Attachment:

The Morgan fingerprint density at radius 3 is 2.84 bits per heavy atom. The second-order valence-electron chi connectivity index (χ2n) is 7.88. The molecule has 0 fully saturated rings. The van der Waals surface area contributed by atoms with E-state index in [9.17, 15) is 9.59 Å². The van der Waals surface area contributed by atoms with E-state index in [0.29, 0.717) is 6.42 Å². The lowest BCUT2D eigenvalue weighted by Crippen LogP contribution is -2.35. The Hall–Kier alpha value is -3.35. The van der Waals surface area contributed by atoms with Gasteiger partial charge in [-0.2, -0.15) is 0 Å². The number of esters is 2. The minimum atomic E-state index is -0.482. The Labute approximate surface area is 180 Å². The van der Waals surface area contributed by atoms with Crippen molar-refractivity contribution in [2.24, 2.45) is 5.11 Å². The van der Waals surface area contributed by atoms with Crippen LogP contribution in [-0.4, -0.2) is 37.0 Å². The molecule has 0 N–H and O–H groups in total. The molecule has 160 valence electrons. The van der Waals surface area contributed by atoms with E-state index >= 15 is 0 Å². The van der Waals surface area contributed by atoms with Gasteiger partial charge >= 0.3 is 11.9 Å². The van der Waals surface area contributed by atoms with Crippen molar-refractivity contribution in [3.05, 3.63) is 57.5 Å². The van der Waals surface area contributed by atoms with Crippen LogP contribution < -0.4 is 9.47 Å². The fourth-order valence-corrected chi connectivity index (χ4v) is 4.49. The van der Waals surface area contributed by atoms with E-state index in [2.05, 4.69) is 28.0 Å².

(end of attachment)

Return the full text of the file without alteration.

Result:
The Morgan fingerprint density at radius 3 is 2.84 bits per heavy atom. The second-order valence-electron chi connectivity index (χ2n) is 7.88. The molecule has 0 fully saturated rings. The van der Waals surface area contributed by atoms with E-state index in [9.17, 15) is 9.59 Å². The van der Waals surface area contributed by atoms with E-state index in [0.29, 0.717) is 6.42 Å². The lowest BCUT2D eigenvalue weighted by Crippen LogP contribution is -2.35. The Hall–Kier alpha value is -3.35. The van der Waals surface area contributed by atoms with Gasteiger partial charge in [-0.2, -0.15) is 0 Å². The number of esters is 2. The minimum atomic E-state index is -0.482. The Labute approximate surface area is 180 Å². The van der Waals surface area contributed by atoms with Crippen molar-refractivity contribution in [2.24, 2.45) is 5.11 Å². The van der Waals surface area contributed by atoms with Crippen LogP contribution in [-0.4, -0.2) is 37.0 Å². The molecule has 0 N–H and O–H groups in total. The molecule has 160 valence electrons. The van der Waals surface area contributed by atoms with E-state index >= 15 is 0 Å². The van der Waals surface area contributed by atoms with Gasteiger partial charge >= 0.3 is 11.9 Å². The van der Waals surface area contributed by atoms with Crippen molar-refractivity contribution in [3.05, 3.63) is 57.5 Å². The van der Waals surface area contributed by atoms with Crippen LogP contribution < -0.4 is 9.47 Å². The fourth-order valence-corrected chi connectivity index (χ4v) is 4.49. The van der Waals surface area contributed by atoms with E-state index in [2.05, 4.69) is 28.0 Å².